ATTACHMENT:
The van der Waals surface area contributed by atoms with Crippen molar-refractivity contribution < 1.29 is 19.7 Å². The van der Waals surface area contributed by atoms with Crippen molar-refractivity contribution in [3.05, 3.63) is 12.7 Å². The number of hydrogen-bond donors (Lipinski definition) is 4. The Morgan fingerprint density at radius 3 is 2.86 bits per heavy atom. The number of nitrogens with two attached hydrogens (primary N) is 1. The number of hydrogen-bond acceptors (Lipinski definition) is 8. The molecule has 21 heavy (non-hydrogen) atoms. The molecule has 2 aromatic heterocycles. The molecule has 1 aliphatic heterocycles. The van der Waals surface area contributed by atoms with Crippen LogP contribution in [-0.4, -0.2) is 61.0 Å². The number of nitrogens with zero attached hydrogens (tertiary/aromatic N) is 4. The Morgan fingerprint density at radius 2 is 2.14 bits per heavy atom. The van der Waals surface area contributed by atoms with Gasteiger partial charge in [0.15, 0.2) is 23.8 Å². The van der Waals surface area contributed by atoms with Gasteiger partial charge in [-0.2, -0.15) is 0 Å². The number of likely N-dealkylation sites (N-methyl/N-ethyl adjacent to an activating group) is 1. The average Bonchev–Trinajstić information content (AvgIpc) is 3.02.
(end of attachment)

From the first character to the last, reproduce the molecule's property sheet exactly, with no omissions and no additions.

The van der Waals surface area contributed by atoms with Crippen molar-refractivity contribution < 1.29 is 19.7 Å². The van der Waals surface area contributed by atoms with Crippen molar-refractivity contribution in [3.05, 3.63) is 12.7 Å². The number of hydrogen-bond donors (Lipinski definition) is 4. The Morgan fingerprint density at radius 3 is 2.86 bits per heavy atom. The number of nitrogens with two attached hydrogens (primary N) is 1. The number of hydrogen-bond acceptors (Lipinski definition) is 8. The molecule has 21 heavy (non-hydrogen) atoms. The molecule has 2 aromatic heterocycles. The molecule has 1 aliphatic heterocycles. The van der Waals surface area contributed by atoms with Crippen LogP contribution in [-0.4, -0.2) is 61.0 Å². The number of nitrogens with zero attached hydrogens (tertiary/aromatic N) is 4. The Morgan fingerprint density at radius 2 is 2.14 bits per heavy atom. The van der Waals surface area contributed by atoms with Gasteiger partial charge in [0.15, 0.2) is 23.8 Å². The van der Waals surface area contributed by atoms with Gasteiger partial charge in [-0.2, -0.15) is 0 Å². The number of likely N-dealkylation sites (N-methyl/N-ethyl adjacent to an activating group) is 1. The average Bonchev–Trinajstić information content (AvgIpc) is 3.02.